1. Computers
  2. Display Drivers
  3. Graphics Cards
  4. Memory
  5. Motherboards
  6. Processors
  7. Software
  8. Storage
  9. Operating Systems


Facebook RSS Twitter Twitter Google Plus


Phoronix Test Suite

OpenBenchmarking.org

LLVM Post-3.4 To Most Likely Depend Upon C++11

Compiler

Published on 10 November 2013 04:10 AM EST
Written by Michael Larabel in Compiler
Comment On This Article

It looks like the result of the latest LLVM developer discussion will mean releases past LLVM 3.4 will depend upon a C++11 toolchain for building the compiler infrastructure instead of a C++98 compliant compiler as needed right now to compile LLVM.

In late October I wrote about the LLVM developers considering the use of some C++11 within the compiler itself. LLVM/Clang itself already has C++11 support but this discussion is about using C++11 language features in the code itself. The blocker against using C++11 code in writing LLVM or the Clang C/C++ front-end is that it raises the requirements for what's capable of compiling LLVM/Clang.

The LLVM C++11 usage discussion has happened multiple times before, but it looks like this time is the charm and that LLVM developers are ready to agree on supporting a subset of C++11 and raising the compiler requirements for building this toolchain.

Committed this week to the LLVM Git repository was a warning about the impending raising of the compiler requirements.
This is expected to be the last release of LLVM which compiles using a C++98 toolchain. We expect to start using some C++11 features in LLVM and other sub-projects starting after this release. That said, we are committed to supporting a reasonable set of modern C++ toolchains as the host compiler on all of the platforms. This will at least include Visual Studio 2012 on Windows, and Clang 3.1 or GCC 4.7.x on Mac and Linux. The final set of compilers (and the C++11 features they support) is not set in stone, but we wanted users of LLVM to have a heads up that the next release will involve a substantial change in the host toolchain requirements.

This won't mean much to end-users if you're not building LLVM yourself, but it's nice to see another high-profile project readying to adopt the latest C++ ISO standard.

Both the recent releases of GCC and LLVM/Clang support nearly all C++11 functionality. LLVM is just one of now many open-source projects eyeing the use of C++11. C++11 brings better multi-threading support, generic programming support, uniform initialization, r-value references, lambdas, range-based for-loops, and other new and improved functionality.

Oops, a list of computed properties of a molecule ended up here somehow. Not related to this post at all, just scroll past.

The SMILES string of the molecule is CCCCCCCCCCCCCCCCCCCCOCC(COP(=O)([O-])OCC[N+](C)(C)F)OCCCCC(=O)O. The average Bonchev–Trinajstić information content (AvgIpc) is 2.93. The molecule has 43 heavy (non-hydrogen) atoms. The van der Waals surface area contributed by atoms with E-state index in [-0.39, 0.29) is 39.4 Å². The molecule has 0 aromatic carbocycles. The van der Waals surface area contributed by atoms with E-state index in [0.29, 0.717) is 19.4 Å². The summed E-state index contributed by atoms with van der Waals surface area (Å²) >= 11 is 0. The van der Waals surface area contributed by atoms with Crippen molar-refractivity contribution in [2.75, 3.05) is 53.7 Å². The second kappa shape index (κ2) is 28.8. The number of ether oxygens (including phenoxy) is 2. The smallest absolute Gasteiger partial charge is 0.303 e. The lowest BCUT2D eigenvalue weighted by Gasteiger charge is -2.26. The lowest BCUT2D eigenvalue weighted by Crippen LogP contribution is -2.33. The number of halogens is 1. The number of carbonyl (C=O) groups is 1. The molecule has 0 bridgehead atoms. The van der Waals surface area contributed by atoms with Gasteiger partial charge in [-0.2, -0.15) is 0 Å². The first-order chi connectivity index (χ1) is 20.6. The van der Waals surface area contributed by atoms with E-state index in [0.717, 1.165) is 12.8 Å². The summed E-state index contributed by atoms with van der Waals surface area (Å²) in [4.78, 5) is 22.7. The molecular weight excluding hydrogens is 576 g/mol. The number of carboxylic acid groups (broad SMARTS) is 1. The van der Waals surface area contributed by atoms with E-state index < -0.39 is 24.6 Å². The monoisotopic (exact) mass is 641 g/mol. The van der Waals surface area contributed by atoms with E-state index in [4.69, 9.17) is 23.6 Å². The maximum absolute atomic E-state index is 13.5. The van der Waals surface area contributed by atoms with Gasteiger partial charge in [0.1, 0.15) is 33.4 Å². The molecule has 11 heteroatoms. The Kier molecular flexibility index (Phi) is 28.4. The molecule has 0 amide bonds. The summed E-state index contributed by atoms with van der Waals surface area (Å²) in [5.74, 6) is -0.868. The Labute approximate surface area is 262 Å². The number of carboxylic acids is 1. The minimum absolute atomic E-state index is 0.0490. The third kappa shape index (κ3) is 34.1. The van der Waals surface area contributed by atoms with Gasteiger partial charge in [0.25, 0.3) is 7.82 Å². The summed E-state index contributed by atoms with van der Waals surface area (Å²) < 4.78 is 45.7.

About The Author
Michael Larabel is the principal author of Phoronix.com and founded the web-site in 2004 with a focus on enriching the Linux hardware experience and being the largest web-site devoted to Linux hardware reviews, particularly for products relevant to Linux gamers and enthusiasts but also commonly reviewing servers/workstations and embedded Linux devices. Michael has written more than 10,000 articles covering the state of Linux hardware support, Linux performance, graphics hardware drivers, and other topics. Michael is also the lead developer of the Phoronix Test Suite, Phoromatic, and OpenBenchmarking.org automated testing software. He can be followed via and or contacted via .
Latest Linux Hardware Reviews
  1. Even With Re-Clocking, Nouveau Remains Behind NVIDIA's Proprietary Linux Driver
  2. The Power Consumption & Efficiency Of Open-Source GPU Drivers
  3. AMD R600g/RadeonSI Performance On Linux 3.16 With Mesa 10.3-devel
  4. Intel Pentium G3258 On Linux
Latest Linux Articles
  1. AMD Catalyst 14.6 Does Slightly Better With APITest OpenGL Tests
  2. Updated Source Engine Benchmarks On The Latest AMD/NVIDIA Linux Drivers
  3. Nouveau vs. Radeon vs. Intel Tests On Linux 3.16, Mesa 10.3-devel
  4. KVM Benchmarks On Ubuntu 14.10
Latest Linux News
  1. Belkin's WRT54G Router Successor Is Crap On The Software Front So Far
  2. QEMU 2.1 Officially Released
  3. XBMC Is Being Renamed To "Kodi"
  4. SteamOS Beta 126 Better Handles XBMC
  5. Ubuntu 14.10 Alpha 2 Released
  6. KDE 4.14 Release Candidate Ships
  7. Drivers & Drama Dominated Linux Talk In July
  8. Fedora Assembles A Security Team
  9. AMD Launches The A10-7800, The 65 Watt Kaveri
  10. Builder: A New Development IDE Being Built For GNOME
Latest Forum Discussions
  1. Grand Theft Auto Running On Direct3D Natively On Linux Shows Gallium3D Potential
  2. Updated and Optimized Ubuntu Free Graphics Drivers
  3. Linus Torvalds On GCC 4.9: Pure & Utter Crap
  4. Updated graphics drivers for Ubuntu 12.04 Precise LTS
  5. Debian + radeonsi
  6. AMD Publishes Open-Source Linux HSA Kernel Driver
  7. Open-source drivers on ATI R7 260X
  8. AMD Athlon 5350 APU On Linux